Watching a parent’s physical and/or mental health deteriorate as they age can be extremely difficult for an adult child. As much as you may want to preserve your parent’s independence, there may come a point at which you believe you need to step in and petition for guardianship to protect your parent. During the guardianship process, the court will likely assign a Guardian Ad Litem. For those who are unfamiliar with the concept, a Grand Forks elder law attorney at German Law Group explains the role of a Guardian Ad Litem in an adult guardianship process.
What Is an Adult Guardianship?
In the U.S., a presumption exists in the law that an adult is capable of making his/her own decisions and handling his/her own affairs unless a court determines otherwise. Both the natural aging process and conditions such as Alzheimer’s, however, can rob an adult of the ability to make decisions and/or manage his/her own affairs. If a court is convinced that an adult is not capable of safely caring for himself/herself, and/or is no longer capable of managing his/her own financial affairs, the court will appoint a Guardian. State law governs the guardianship process as well as determines what types of guardianships are available.
North Dakota recognizes two types of guardianship. In a full guardianship, the Guardian has the authority to make almost all decisions for the incapacitated person. This might include things such as where the ward (incapacitated person) lives, what doctor the ward will treat with, what bills of the Ward’s to pay, and what assets of the ward to sell. In a limited guardianship the Guardian only has the authority to make the decisions the ward cannot make based on the findings of the court.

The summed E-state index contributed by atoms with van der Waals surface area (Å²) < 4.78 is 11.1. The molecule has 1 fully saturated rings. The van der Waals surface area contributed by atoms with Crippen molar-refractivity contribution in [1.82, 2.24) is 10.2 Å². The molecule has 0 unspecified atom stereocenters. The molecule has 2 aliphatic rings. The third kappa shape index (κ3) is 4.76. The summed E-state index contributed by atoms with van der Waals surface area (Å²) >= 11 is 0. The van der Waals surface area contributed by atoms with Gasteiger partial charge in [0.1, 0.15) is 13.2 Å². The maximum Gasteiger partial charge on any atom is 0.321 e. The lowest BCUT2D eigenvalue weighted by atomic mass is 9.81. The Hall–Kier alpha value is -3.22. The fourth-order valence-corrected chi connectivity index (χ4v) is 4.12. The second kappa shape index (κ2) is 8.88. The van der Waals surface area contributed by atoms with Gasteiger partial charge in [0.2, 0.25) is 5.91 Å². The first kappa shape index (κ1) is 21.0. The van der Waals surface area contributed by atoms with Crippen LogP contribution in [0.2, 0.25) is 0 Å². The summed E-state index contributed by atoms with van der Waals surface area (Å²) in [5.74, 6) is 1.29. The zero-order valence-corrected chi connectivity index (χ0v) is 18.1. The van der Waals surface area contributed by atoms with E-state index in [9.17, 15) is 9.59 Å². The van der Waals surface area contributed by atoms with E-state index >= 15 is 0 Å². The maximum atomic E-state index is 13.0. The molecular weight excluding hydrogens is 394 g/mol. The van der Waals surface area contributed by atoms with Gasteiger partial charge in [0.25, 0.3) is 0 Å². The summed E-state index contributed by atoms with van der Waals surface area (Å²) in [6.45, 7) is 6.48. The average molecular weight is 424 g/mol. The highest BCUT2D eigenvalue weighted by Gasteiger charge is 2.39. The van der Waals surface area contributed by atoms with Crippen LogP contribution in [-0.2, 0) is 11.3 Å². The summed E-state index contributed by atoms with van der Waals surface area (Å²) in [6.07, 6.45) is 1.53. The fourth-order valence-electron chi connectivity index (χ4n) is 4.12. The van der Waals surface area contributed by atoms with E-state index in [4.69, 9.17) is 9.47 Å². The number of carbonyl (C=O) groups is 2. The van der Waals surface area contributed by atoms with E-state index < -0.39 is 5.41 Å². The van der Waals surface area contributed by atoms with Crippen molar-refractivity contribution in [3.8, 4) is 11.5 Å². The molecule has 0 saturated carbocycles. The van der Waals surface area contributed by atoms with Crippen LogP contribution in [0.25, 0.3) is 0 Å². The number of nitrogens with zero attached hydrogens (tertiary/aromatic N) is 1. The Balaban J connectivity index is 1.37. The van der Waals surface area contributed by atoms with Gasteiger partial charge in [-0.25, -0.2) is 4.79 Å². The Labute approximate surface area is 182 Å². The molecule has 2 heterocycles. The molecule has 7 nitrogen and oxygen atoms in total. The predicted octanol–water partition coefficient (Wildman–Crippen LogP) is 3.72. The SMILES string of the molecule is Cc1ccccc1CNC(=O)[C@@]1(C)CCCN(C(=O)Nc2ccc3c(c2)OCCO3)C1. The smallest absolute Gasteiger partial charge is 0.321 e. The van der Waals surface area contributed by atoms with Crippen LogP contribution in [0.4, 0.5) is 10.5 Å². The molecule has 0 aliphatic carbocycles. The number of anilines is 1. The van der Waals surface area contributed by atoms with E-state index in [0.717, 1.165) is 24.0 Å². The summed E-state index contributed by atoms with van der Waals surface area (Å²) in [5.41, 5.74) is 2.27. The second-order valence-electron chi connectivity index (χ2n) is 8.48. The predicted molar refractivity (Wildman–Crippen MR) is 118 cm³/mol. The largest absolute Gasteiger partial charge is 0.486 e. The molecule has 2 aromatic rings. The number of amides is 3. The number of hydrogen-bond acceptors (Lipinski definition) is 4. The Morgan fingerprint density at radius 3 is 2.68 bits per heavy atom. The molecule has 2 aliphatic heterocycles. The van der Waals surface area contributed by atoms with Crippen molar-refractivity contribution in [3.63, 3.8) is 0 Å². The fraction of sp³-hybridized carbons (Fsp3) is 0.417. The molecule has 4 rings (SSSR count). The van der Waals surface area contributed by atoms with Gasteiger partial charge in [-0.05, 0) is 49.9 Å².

The Role of a Guardian Ad Litem
To become someone’s Guardian, you must start the process by filing a petition with the appropriate court. Both the proposed ward and immediate relatives must be formally notified that someone is seeking guardianship over the Respondent and everyone entitled to notice may also formally object. One of the first steps the court will take after a petition for guardianship is filed is to appoint a Guardian Ad Litem.
A Guardian Ad Litem (GAL) is a lawyer appointed by a North Dakota District Court to advocate for the best interests of the proposed ward. In essence, a GAL acts as the “eyes and ears” of the court by providing a neutral assessment of the needs of the proposed ward. Before the hearing to determine the need for a guardian, the GAL will interview the Respondent, inform him of his rights, and investigate the appropriateness of guardianship. To do that, a GAL might also interview family members, friends, and caregivers of the proposed ward. A GAL will also typically review medical records and take any other steps reasonably necessary to form an opinion as to the need for a Guardian. The findings of the GAL are then put together in a report that is submitted to the court.
Although a GAL is an attorney, in the context of a guardianship proceeding a GAL does not argue for or against the guardianship. The sole purpose of a Guardian Ad Litem in an adult guardianship proceeding is to look out for the best interests of the proposed ward and to help the court make a determination as to the need for a Guardian. While a court won’t automatically adopt the recommendation of a GAL, most judges will rely heavily on the findings detailed in the report submitted by the Guardian Ad Litem
Contact a Grand Forks Elder Law Attorney
Please join us for an upcoming FREE seminar. If you have additional questions about or concerns about the adult guardianship process, contact a Grand Forks elder law attorney at German Law Group by calling 701-738-0060 to schedule an appointment.
- When a Parent Needs Medical Treatment and the Adult Children Cannot Agree, What Happens? - February 25, 2021
- The Best Way to Leave Your Estate to Your Spouse - February 23, 2021
- Protecting Your Wishes in Your Will - February 11, 2021